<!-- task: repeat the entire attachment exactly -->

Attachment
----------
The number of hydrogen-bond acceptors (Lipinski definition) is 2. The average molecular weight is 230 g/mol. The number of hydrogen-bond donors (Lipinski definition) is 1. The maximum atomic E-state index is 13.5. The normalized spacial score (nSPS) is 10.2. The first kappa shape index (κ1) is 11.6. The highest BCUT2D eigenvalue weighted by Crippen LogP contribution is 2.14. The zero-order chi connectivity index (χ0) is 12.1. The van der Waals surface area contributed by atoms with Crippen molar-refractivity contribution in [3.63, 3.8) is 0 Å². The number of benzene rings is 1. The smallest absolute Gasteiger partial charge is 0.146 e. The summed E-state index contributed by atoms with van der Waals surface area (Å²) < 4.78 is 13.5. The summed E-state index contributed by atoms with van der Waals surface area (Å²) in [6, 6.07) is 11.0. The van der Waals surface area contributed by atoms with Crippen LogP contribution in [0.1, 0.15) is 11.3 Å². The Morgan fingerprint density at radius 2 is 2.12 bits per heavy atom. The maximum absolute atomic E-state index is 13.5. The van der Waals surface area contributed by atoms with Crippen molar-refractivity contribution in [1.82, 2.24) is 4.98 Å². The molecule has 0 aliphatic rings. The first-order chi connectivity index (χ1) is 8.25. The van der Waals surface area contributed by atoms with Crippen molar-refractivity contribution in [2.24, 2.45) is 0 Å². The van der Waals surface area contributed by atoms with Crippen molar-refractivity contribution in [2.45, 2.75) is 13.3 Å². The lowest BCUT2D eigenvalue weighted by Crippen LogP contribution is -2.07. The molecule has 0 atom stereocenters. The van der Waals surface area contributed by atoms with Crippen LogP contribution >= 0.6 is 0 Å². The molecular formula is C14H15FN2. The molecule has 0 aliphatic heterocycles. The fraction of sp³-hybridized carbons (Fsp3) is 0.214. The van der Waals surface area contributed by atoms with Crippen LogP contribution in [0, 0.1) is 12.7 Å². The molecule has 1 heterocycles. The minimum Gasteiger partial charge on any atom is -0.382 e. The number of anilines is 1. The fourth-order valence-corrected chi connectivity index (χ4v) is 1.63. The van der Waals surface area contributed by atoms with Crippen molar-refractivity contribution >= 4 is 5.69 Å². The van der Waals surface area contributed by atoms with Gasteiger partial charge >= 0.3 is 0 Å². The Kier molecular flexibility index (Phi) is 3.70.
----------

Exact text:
The number of hydrogen-bond acceptors (Lipinski definition) is 2. The average molecular weight is 230 g/mol. The number of hydrogen-bond donors (Lipinski definition) is 1. The maximum atomic E-state index is 13.5. The normalized spacial score (nSPS) is 10.2. The first kappa shape index (κ1) is 11.6. The highest BCUT2D eigenvalue weighted by Crippen LogP contribution is 2.14. The zero-order chi connectivity index (χ0) is 12.1. The van der Waals surface area contributed by atoms with Crippen molar-refractivity contribution in [3.63, 3.8) is 0 Å². The number of benzene rings is 1. The smallest absolute Gasteiger partial charge is 0.146 e. The summed E-state index contributed by atoms with van der Waals surface area (Å²) < 4.78 is 13.5. The summed E-state index contributed by atoms with van der Waals surface area (Å²) in [6, 6.07) is 11.0. The van der Waals surface area contributed by atoms with Crippen LogP contribution in [0.1, 0.15) is 11.3 Å². The Morgan fingerprint density at radius 2 is 2.12 bits per heavy atom. The maximum absolute atomic E-state index is 13.5. The van der Waals surface area contributed by atoms with Crippen molar-refractivity contribution in [1.82, 2.24) is 4.98 Å². The molecule has 0 aliphatic rings. The first-order chi connectivity index (χ1) is 8.25. The van der Waals surface area contributed by atoms with Crippen molar-refractivity contribution in [2.24, 2.45) is 0 Å². The van der Waals surface area contributed by atoms with Crippen molar-refractivity contribution in [2.45, 2.75) is 13.3 Å². The lowest BCUT2D eigenvalue weighted by Crippen LogP contribution is -2.07. The molecule has 0 atom stereocenters. The van der Waals surface area contributed by atoms with Crippen LogP contribution >= 0.6 is 0 Å². The molecular formula is C14H15FN2. The molecule has 0 aliphatic heterocycles. The fraction of sp³-hybridized carbons (Fsp3) is 0.214. The van der Waals surface area contributed by atoms with Crippen LogP contribution in [0, 0.1) is 12.7 Å². The molecule has 1 heterocycles. The minimum Gasteiger partial charge on any atom is -0.382 e. The number of anilines is 1. The fourth-order valence-corrected chi connectivity index (χ4v) is 1.63. The van der Waals surface area contributed by atoms with Crippen molar-refractivity contribution >= 4 is 5.69 Å². The van der Waals surface area contributed by atoms with Gasteiger partial charge >= 0.3 is 0 Å². The Kier molecular flexibility index (Phi) is 3.70.